Chelsea Manning to Begin Gender Treatments


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Chelsea Elizabeth Manning, born Bradley Edward Manning, the United States Army soldier convicted last July of violations of the Espionage Act and other offenses, is set to start a basic treatment for her gender identity condition.

Manning was sentenced to 35 years imprisonment after being found guilty of 17 espionage-related charges, and is eligible for parole after eight years served. Manning is presently being held in a military lockup at Fort Leavenworth, Kansas, and the Bureau of Prisons rejected the Army's request to accept her transfer to a civilian facility. Thursday Defense Secretary Chuck Hagel approved the Army's recommendation to keep Manning in military custody and start a rudimentary level of gender treatment.

Military prisons, which are generally regarded as being safer than civilian prisons, might not have the knowledge and means to afford Manning proper care, according to defense officials. Though, Manning might now be allowed to wear women's undergarments, and begin hormone treatment. Which might lead to a decision as to when it becomes time for her to be transferred to an all-female facility.

In April, 2010, Manning emailed her then supervisor, Master Sergeant Paul Adkins, explaining her gender dysphoria. She attached a photograph of herself dressed as a woman, and wrote:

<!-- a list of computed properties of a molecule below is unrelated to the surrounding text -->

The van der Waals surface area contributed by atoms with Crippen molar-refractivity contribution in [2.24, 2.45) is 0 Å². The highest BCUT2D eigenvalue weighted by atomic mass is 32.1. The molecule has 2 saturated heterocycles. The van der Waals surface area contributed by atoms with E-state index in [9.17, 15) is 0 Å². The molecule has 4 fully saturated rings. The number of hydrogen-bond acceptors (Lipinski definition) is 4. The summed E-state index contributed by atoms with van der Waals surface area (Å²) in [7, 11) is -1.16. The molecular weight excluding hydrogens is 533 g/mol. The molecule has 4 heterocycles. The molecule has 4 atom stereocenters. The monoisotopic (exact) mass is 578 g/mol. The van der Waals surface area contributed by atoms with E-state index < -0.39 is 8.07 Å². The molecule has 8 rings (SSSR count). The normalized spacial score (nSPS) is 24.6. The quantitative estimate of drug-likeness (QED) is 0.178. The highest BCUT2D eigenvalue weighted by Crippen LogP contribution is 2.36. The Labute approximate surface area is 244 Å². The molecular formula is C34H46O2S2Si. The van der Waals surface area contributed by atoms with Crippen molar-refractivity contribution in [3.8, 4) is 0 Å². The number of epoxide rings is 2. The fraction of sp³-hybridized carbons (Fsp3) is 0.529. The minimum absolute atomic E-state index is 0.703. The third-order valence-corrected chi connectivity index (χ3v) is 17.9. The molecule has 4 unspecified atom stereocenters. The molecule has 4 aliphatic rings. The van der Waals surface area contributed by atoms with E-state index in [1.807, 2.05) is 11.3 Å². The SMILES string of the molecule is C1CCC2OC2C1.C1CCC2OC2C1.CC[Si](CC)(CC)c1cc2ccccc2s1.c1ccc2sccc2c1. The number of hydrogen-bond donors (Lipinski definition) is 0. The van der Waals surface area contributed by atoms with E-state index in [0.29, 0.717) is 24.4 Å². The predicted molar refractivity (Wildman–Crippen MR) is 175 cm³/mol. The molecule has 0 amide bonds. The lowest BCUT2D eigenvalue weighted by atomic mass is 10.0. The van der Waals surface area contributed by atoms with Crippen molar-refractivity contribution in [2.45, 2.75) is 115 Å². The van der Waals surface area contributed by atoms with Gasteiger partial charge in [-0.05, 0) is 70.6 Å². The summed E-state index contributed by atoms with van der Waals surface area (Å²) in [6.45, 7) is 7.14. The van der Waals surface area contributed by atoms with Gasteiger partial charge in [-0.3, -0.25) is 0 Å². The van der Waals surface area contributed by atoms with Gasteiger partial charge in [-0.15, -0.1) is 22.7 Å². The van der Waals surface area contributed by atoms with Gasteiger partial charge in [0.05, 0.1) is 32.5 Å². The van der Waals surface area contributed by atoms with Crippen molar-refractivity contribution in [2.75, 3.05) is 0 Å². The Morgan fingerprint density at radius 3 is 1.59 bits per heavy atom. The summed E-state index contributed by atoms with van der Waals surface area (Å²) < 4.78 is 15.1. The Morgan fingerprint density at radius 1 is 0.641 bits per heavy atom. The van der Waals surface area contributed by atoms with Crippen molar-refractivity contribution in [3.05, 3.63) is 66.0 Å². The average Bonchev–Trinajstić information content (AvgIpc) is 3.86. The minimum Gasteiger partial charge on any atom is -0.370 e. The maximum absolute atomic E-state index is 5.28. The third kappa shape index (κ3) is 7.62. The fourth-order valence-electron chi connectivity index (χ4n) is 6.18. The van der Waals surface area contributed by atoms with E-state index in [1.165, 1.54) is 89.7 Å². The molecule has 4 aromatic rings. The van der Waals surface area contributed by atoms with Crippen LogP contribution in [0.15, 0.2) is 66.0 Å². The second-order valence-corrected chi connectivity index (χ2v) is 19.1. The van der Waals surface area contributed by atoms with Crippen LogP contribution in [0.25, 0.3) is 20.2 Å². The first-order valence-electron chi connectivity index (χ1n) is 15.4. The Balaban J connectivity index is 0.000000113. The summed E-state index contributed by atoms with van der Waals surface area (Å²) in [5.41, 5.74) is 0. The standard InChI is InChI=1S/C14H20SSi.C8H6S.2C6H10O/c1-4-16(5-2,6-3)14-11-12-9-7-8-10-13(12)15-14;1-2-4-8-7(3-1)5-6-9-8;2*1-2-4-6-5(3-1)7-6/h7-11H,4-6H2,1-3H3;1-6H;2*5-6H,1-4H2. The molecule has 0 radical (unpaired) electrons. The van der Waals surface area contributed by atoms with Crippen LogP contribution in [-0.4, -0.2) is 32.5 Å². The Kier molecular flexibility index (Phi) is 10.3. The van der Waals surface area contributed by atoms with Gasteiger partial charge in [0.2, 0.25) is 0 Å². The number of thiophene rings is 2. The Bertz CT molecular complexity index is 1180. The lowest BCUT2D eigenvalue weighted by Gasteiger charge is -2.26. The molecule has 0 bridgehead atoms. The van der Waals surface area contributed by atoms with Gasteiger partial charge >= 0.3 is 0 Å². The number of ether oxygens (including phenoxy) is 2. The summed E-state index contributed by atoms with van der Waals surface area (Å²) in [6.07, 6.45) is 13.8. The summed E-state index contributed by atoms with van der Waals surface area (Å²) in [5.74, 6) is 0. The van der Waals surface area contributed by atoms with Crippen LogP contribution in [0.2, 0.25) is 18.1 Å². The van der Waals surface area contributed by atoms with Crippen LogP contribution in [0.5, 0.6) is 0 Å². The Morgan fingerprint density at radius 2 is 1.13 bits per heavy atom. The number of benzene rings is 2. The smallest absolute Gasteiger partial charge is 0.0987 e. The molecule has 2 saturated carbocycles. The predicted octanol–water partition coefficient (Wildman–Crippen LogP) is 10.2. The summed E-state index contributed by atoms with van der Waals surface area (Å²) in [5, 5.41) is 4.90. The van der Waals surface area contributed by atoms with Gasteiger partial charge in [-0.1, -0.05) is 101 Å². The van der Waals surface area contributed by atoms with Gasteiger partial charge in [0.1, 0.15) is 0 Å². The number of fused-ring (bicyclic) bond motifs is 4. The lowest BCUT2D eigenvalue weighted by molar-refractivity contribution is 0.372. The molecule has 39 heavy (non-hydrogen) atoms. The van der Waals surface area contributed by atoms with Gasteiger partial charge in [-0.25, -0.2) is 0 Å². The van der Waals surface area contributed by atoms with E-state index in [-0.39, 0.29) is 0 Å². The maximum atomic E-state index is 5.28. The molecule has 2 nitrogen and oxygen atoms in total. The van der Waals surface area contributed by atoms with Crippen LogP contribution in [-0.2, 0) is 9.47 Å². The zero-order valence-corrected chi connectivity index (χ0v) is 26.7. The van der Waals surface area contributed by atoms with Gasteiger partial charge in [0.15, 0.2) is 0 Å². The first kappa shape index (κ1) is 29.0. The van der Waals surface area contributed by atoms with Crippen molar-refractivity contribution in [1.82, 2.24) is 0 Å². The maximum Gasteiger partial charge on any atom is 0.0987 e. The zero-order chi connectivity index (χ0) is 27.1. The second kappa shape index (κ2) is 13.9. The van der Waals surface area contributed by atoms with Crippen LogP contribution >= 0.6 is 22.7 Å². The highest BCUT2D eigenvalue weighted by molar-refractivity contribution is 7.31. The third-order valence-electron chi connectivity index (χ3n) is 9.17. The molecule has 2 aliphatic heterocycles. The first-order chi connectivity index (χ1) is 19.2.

This is my problem. I've had signs of it for a very long time. It's caused problems within my family. I thought a career in the military would get rid of it. It's not something I seek out for attention, and I've been trying very, very hard to get rid of it by placing myself in situations where it would be impossible. But, it's not going away; it's haunting me more and more as I get older. Now, the consequences of it are dire, at a time when it's causing me great pain in itself ...

Manning has been a polarizing character during the age of Wikileaks and Edward Snowden. Some have seen her as a patriot, others as a traitor. The gender treatment approval is likewise a polarizing matter:

In May, Manning's lawyer David Coombs commented, "It has been almost a year since we first filed our request for adequate medical care. I am hopeful that when the Army says it will start a 'rudimentary level' of treatment that this means hormone replacement therapy." If the military fails to provide hormone therapy, Coombs said he will take "appropriate legal action to ensure Chelsea finally receives the medical treatment she deserves and is entitled to under the law."

Image via Wikimedia Commons